For a fairly stereotypical horror tale, the narrative that Candyman explores throughout its runtime speaks of a more pertinent truth about mythmaking that exceeds its apparent slasher simplicity. Starring Tony Todd as the titular Candyman alongside Virginia Madsen as the protagonist, Helen, Todd would later become an icon of horror cinema thanks to his towering stature, fur jacket and terrifying hooked weapon. 

5. Shaun of the Dead (Edgar Wright, 2004)

A contemporary horror classic, Edgar Wright’s parody game-changer Shaun of the Dead is one of the finest films to ever blend both the terror of a zombie apocalypse as well as the hilarity that can ensue as a result. 

Starring longtime collaborators Simon Pegg, Nick Frost, Bill Nighy and Dylan Moran, Shaun of the Dead follows Shaun (Pegg) and his best friend Ed (Frost) as they try and survive a zombie attack in central London whilst protecting their family and friends. Speaking about why he’s never made a sequel to the hit film Wright noted that originality is more challenging as a filmmaker, stating, “I haven’t gone back to horror-comedy, because with Shaun Of The Dead I felt like I had said much of what I wanted to say with that movie”.

4. The Descent (Neil Marshall, 2005)

Part monster film, part a claustrophobic’s worst nightmare, The Descent is a cinematic achievement on the smallest scale. Shot in very limited, tight spaces, the underground world of the film was shot largely on a set, though this is never made obvious.

Horror is at its best when it’s at its most simple, with The Descent playing on the same fears as the unknown fears of a gloomy forest, though replacing this overused cliche for the depths of some underground caves. It’s a horrible, highly uncomfortable watch following a group of young women on a caving expedition in America who find difficulty when the intricate cave system collapses and a new breed of terror stalks their whereabouts.

3. Under the Shadow (Babak Anvari, 2016)

Babak Anvari’s extraordinary BAFTA-winning directorial debut, Under the Shadow, is a captivating Iranian horror film that is as much a critical analysis of the terror of war on innocent civilians.

Focusing on 1980s Tehran, Under the Shadow follows a mother and young daughter who are struggling to cope with the terror of a war-torn city, whilst a separate ancient evil plagues their home. A creepy, atmospheric chiller, Anvari’s film provides a genuinely fascinating perspective of war by heightening the horror with the curse of the djinn, supernatural creatures rife throughout Islamic folklore.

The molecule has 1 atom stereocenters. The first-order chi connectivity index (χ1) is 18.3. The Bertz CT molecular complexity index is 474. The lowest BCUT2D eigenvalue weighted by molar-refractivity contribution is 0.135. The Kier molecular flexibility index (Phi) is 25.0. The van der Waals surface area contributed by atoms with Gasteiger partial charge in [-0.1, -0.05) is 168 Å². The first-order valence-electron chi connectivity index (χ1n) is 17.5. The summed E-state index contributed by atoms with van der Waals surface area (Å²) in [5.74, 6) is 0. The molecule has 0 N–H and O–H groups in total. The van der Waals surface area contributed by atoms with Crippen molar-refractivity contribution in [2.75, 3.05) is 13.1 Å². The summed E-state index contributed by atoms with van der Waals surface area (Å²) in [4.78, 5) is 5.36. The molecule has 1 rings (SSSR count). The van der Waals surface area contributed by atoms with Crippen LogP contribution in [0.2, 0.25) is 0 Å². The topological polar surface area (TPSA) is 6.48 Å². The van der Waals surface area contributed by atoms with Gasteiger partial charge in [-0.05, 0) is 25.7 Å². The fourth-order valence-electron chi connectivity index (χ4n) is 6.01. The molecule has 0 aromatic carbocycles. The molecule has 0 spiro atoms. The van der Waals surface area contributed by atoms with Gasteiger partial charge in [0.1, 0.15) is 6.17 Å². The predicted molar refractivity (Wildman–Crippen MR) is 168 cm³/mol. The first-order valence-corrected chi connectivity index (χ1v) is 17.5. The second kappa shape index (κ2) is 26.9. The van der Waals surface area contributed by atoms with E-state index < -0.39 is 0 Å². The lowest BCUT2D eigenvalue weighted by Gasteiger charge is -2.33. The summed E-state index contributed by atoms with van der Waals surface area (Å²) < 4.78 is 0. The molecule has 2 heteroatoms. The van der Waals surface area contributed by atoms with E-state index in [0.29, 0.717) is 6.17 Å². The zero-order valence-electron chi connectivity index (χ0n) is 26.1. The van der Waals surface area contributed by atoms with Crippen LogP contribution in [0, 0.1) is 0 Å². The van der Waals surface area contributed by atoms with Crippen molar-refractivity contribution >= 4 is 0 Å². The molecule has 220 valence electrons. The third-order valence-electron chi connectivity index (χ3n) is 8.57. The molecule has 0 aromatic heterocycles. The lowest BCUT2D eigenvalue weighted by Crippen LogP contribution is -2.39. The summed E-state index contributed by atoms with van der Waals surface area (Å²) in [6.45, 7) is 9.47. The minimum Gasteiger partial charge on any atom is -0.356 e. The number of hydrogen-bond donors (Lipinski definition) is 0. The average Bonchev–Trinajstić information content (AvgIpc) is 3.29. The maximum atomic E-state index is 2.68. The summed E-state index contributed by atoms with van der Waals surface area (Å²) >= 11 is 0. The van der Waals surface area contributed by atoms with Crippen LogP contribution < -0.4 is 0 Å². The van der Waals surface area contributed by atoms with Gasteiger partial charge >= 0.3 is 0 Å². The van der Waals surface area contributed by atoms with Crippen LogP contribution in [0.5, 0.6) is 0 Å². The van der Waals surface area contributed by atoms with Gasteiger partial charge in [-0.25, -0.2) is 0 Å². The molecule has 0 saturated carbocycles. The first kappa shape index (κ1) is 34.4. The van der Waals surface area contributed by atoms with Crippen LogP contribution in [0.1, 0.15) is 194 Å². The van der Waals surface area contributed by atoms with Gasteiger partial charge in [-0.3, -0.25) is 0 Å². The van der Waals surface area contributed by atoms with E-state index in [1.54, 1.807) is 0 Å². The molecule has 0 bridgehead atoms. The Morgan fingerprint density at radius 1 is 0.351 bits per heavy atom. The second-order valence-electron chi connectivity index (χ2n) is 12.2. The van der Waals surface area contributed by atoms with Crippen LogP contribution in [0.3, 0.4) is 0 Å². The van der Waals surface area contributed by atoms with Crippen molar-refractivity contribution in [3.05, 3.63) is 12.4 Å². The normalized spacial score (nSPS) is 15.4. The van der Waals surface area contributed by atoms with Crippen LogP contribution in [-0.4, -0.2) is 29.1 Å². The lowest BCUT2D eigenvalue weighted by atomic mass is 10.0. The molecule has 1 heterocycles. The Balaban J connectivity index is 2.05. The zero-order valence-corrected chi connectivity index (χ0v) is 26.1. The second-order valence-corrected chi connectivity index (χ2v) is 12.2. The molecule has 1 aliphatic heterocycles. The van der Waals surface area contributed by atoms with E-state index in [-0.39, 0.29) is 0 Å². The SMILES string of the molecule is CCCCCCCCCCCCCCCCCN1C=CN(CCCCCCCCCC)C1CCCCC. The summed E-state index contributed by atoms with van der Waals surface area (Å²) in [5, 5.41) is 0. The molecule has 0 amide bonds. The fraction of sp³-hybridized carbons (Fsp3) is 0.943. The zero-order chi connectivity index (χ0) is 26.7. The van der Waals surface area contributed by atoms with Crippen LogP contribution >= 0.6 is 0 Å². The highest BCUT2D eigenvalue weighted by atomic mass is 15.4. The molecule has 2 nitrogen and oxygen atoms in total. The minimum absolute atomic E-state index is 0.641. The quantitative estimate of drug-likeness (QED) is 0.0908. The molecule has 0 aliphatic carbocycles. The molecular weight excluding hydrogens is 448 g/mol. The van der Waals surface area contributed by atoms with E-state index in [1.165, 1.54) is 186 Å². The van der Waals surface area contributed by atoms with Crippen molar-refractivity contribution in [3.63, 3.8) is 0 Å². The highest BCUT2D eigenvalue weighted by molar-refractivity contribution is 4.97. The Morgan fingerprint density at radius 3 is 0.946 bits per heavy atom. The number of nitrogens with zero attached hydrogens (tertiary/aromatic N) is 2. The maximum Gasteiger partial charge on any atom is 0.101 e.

2. Hereditary (Ari Aster, 2018)

A game-changer when it comes to the contemporary horror genre, 2018s Hexreditary brought brains to the classic horror tale, with the story itself not too extraordinary, but the execution, revolutionary. 

Horrifically hopeless, dread is built upon within an intense hotbed of guilt, envy and regret with help from fantastic performances across the board, specifically from Toni Collette. That car scene is, as a single entity, an example of horror at its very best. Aster’s follow-up Midsommar would cement his prominence in the contemporary horror genre, lacing his bleak narratives with strong subtextual emotion.

1. Halloween (John Carpenter, 1978)

Introducing one of cinema’s first-ever slasher killers, Halloween is perhaps the genre’s most influential release, leading a whole sub-genre into the late 20th-century kicking and screaming in fear.

With a blank, white rubber mask, Michael Myers (a name as fearful in the genre as Freddy or Jason) wreaks havoc on a small Illinois town following his escape from a mental hospital. A town as defiantly postcard-American as David Lynch’s Blue Velvet, John Carpenter’s Halloween brought a sense of unease to every small town U.S suburb—suggesting something fantastically abnormal could be lurking in the shadows. Setting the standard for modern horror cinema, Carpenter’s film is underscored by his own, timeless creeping score. A synth-led nightmare that has you instinctively checking over your shoulder.